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Lord, let us to thy gates repair,

To hear the gladdening sound,

That we may find salvation there,

Whilst yet it may be found.

There let us joy and comfort reap;

There teach us how to pray

For grace to choose, and strength to keep

The strait—the narrow way.

And so increase our love for thee,

That all our future days

May one continued sabbath be,

Of gratitude and praise.


O Lord, how numerous are my foes !

A people, call’d my own,

Rebel against me, and oppose

My Gospel and my crown!

Their slanderous lips presume to say

That thou art not my friend,

And call my soul a cast-away

Thine arm will not defend!

But thou, my glory and my shield

The God in whom I trust

Shall yet the promis'd succour yield,

And raise me from the dust.

When in the vale of grief and care,

To thee my sorrows cried,

From Zion's hill thou deign’dst to hear,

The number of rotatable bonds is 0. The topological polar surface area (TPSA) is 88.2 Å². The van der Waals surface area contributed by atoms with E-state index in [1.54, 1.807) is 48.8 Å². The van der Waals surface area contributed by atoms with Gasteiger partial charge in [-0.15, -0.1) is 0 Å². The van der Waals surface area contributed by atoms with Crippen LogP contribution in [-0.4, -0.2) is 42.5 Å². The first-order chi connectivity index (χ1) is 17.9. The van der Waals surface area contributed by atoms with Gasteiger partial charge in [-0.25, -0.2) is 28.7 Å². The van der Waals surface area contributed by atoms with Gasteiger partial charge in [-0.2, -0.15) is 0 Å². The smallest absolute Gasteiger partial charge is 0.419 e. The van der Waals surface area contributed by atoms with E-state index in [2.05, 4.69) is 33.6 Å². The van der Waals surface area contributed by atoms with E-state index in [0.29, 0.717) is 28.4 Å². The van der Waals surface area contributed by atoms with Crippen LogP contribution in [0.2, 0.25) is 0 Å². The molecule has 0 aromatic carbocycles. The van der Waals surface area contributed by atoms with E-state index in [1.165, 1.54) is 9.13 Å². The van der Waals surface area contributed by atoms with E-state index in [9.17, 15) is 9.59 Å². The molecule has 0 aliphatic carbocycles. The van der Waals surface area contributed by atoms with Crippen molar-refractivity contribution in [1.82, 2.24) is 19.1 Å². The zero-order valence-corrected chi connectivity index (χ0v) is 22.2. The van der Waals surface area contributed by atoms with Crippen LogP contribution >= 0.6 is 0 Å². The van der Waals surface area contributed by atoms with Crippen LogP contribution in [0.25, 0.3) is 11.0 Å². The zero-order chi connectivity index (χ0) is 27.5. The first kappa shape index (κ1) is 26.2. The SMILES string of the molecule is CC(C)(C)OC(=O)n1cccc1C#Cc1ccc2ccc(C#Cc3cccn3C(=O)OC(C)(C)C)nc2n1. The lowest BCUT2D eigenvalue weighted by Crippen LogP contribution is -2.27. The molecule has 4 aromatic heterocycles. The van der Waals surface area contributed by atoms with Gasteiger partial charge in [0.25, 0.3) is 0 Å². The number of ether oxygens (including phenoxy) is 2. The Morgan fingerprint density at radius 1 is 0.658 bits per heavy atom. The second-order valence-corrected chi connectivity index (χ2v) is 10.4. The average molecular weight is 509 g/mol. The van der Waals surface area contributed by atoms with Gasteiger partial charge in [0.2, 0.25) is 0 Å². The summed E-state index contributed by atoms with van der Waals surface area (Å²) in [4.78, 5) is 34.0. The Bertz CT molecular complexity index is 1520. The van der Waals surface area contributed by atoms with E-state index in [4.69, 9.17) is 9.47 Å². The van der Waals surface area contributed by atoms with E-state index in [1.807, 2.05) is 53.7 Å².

And all my wants supplied.

I laid me down in peace to sleep,

And fear'd no hostile arm;

For thou didst all my slumbers keep

Secure from every harm.

Though Legion, with ten thousand foes,

Against my kingdom rise,

In thee will I


trust repose,

And every fear despise.

O save me by thy mighty aid;

Help and defend my cause ;

Oft hast thou bruis’d Apollyon's head,

And snatch'd me from his jaws.

For none but thee the pow'r possess

To save or to destroy.

O Lord, thy people save, and bless

With never-ending joy.

I will say of the Lord, he is my refuge and my fortress : my

God; in him will I trust.—Psalm xci. ver. 2.

Shall I on man's vain strength depend ?

Man is a frail, uncertain friend.

No, Lord; my trust shall be in thee

An everlasting friend to me.

Shall I in princes put my trust ?

Princes and kings are nought but dust.

No, Lord; I'll put my trust in thee :

Thou art a Prince of Life to me.

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